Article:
Contrary to what the name may suggest, Apostille does not have anything to do with religion. Apostille certification is a formal name for an official procedure, whereby official documents issued in one country are certified in a uniform way. By means of this certification, documents from one country become formally acceptable in any other country. This procedure was established by the 1961 Hague Convention. Almost all countries of the world are part to this Convention as of today – although there are a few notable exceptions.
At the Apostille process, the signature of the officer, who has certified the document locally (usually, that the Notary or the Chief Registrar of the Companies Registry) is followed up by a second-level certification. A specific stamp or sticker, called “Apostille”, is attached to the document, besides the Notarial text. Contrary to a popular belief, the Apostille does not confirm the actual contents of the document. Apostille merely certifies that the first-level certifier – the Notary or the government officer – is real, and has the appropriate rights and powers to make the underlying certification in the first instance. In essence, Apostille is the official confirmation of the post and powers of the Notary or that of a government officer.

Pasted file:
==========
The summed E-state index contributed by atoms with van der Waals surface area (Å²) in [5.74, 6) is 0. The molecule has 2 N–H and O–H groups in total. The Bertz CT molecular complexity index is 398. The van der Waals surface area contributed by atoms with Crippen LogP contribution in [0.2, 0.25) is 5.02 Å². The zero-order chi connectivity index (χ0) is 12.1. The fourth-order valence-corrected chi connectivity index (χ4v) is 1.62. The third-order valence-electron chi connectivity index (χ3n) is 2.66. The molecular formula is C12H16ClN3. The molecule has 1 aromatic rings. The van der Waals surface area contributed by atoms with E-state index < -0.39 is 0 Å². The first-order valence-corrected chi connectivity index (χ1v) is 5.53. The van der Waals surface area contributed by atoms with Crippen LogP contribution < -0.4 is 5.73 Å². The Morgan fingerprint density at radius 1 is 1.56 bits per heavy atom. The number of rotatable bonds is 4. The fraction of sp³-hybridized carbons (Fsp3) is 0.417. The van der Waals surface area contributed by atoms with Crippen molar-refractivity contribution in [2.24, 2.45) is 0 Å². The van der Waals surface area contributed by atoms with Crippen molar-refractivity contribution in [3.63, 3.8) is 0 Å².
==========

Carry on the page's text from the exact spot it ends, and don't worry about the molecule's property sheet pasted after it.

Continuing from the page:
Apostille is usually issued by a designated government department, like the Foreign Office, or by the Supreme Court of the country.